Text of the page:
The effect size is huge if the drug is given early right after symptoms start. The Lancet paper showed that if you were treated early enough and took the drug as prescribed (it only works if you take it), it was shown to reduce your chance of death by 12X making it far more effective than any other drug for COVID. If the drug is started right after symptoms, we’ve seen 100% prevention in hospitalization. If you start 5 days after symptoms, all bets are off. It could do nothing.
The evidence is solid. There are 4 outpatient studies that have been done (2 at WashU (see Phase 2 trial results published in JAMA), one in Berkeley, CA by David Seftel, one in Brazil published in the Lancet, and one in-patient study done in Croatia. Three of the four outpatient trials have been reported out: all were successful. The WashU Phase 3 study hasn’t been disclosed yet, but they had compliance problems with their patients this time around (phase 2 was local so the patients got the drug early and also were very compliant and the placebo group was truly taking nothing). There were no studies reported out so far where fluvoxamine made things worse or neutral. All the supporting observational studies were positive as well.
The differences are obvious to untrained eyes. The most stunning study of fluvoxamine ever done was at the Golden Gate Fields racetrack in November 2020, right after the WashU trial was published in JAMA. They were all given the drug soon after symptoms and the placebo group was “pure” in that they were not taking any COVID drugs. Nobody who took the drug got sick at all, most all wanted to return to work within 3 days after starting treatment. The group who declined the drug were very sick with 12.5% requiring hospitalization and one died. The track management was so impressed, they asked for prescriptions. After two weeks (since it was a tight knit community, everyone could see what was happening to the two groups), every track worker who got sick with COVID, demanded the drug. So it was both obvious and convincing the difference between the groups to the workers and the track management.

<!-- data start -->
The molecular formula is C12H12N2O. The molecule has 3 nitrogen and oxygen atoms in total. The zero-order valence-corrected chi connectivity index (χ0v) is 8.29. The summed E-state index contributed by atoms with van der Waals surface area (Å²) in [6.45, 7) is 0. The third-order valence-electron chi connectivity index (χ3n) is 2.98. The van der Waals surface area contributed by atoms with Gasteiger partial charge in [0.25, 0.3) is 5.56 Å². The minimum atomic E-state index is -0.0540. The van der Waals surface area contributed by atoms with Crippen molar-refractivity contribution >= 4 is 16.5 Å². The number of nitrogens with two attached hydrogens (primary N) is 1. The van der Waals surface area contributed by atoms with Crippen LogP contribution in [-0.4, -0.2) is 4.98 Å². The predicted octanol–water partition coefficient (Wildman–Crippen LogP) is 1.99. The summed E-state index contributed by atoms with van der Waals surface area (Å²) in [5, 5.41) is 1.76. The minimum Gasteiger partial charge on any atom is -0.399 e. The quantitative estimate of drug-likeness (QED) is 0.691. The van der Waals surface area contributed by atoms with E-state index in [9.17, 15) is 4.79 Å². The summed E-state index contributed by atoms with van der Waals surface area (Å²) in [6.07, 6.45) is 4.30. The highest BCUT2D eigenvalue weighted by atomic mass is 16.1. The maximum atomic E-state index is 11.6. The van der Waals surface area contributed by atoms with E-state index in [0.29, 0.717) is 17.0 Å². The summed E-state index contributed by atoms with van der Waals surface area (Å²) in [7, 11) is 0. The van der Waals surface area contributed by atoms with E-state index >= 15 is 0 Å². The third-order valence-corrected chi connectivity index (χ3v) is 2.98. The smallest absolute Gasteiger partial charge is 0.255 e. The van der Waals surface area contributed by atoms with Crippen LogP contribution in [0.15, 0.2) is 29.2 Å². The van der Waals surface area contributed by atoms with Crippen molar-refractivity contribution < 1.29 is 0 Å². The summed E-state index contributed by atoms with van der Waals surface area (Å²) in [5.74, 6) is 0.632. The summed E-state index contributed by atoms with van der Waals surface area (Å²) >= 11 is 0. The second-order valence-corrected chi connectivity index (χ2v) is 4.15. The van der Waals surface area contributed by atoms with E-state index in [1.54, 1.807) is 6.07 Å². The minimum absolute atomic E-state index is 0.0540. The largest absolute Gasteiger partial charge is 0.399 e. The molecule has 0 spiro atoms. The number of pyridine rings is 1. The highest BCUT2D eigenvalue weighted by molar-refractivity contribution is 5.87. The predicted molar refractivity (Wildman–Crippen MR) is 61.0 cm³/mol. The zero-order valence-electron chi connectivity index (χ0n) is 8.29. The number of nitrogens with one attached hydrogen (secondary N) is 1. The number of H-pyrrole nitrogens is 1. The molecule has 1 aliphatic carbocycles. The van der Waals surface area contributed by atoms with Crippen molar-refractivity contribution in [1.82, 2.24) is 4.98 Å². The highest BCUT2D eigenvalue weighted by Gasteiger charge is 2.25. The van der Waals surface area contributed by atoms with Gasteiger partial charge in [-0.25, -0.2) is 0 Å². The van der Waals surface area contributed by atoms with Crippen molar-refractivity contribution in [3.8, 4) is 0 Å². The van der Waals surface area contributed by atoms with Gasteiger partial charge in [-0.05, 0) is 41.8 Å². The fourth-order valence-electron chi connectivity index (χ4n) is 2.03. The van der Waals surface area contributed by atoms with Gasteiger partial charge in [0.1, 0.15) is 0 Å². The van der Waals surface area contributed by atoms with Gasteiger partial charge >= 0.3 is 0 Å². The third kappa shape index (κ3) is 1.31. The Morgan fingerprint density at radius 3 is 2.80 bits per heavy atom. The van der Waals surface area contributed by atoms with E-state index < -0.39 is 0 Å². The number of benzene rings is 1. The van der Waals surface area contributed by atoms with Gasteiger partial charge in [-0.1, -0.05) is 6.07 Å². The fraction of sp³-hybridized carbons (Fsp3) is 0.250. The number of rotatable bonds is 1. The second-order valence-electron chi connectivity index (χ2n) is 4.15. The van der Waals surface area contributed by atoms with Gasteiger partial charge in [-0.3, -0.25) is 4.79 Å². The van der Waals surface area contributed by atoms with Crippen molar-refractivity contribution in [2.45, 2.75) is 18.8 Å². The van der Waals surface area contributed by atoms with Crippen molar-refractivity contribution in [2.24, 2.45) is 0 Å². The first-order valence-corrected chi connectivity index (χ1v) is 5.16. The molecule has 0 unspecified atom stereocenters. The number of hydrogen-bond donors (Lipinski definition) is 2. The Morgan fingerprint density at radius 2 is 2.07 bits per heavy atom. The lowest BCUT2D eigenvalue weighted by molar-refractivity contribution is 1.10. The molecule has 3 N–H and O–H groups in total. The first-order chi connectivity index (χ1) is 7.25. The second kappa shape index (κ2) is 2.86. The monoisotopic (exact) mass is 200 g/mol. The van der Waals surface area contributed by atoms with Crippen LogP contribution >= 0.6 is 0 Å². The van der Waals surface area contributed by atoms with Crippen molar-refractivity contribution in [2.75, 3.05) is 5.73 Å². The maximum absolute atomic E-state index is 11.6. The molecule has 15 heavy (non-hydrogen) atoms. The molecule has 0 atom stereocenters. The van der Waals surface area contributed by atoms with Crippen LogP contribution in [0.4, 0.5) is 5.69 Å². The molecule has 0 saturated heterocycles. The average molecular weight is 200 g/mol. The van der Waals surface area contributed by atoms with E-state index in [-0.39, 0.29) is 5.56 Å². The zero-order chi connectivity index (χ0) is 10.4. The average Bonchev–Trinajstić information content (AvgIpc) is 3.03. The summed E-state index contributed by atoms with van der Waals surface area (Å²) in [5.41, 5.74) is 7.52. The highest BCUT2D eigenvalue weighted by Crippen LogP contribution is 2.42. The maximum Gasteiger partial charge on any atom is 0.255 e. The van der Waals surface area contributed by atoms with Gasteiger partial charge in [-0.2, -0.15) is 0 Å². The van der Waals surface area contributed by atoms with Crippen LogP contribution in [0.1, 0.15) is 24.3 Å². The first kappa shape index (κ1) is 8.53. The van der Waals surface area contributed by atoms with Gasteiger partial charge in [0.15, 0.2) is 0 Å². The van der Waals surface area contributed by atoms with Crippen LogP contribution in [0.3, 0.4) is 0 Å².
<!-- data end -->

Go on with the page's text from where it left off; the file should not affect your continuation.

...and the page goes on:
Have the drug on hand. Get your prescription in advance of getting COVID. That way you can start immediately. Timing is everything with respect to outcomes. The sooner you start, the better the outcomes.
Avoid caffeine, benadryl, tylenol, and alcohol. If you take fluvoxamine, please avoid caffeine while on the drug. You will be wired for 24 hours if you don’t heed my advice. If you can’t lay off the java, then try fluoxetine (Prozac).
Substitutions. You can use fluoxetine as well (aka Prozac). Dosage there is 30mg once a day. Some countries don’t have fluvoxamine so this is the alternative. Also, for people who can’t tolerate fluvoxamine for whatever reason (nausea, jittery, etc), this is the alternative. Other SSRIs work as well, but fluvoxamine activates the Sigma-1 receptor the most of the SSRIs which is why it was chosen. Fluoxetine is just as effective.
In-patient use. Fluvoxamine works on hospitalized patients too, but no US hospital will let you use it (sound familiar? just like ivermectin). Reason is the hospital gets release from liability if they follow NIH guidelines. NIH doesn’t want you to get the drug since it would compete with Molnupiravir, so fluvoxamine will never make the NIH guidelines.
We’ve known it works since August 24, 2020. That is when the phase 2 results were published. Since FLV is a safe drug, it should have been widely discussed with patients that there is virtually no downside and a huge reduction in hospitalization if the drug is given early. Every earlier study of fluvoxamine (such as observational studies) showed it work and the mechanism had been shown. Once the Phase 2 result came out, it should have been embraced by doctors. The medical community did nothing (with a few exceptions like Dr. Seftel).
The infectious disease scientists lied to me. They all promised me when fluvoxamine passed Phase 3 trials, nearly everyone would use it. That was a lie. Pretty much nothing changed when the Phase 3 trial confirmed fluvoxamine worked. . Fluvoxamine was reportedly added to just 2 practice guidelines (Ontario and Johns Hopkins). Medicine isn’t about saving lives anymore. Those days are gone.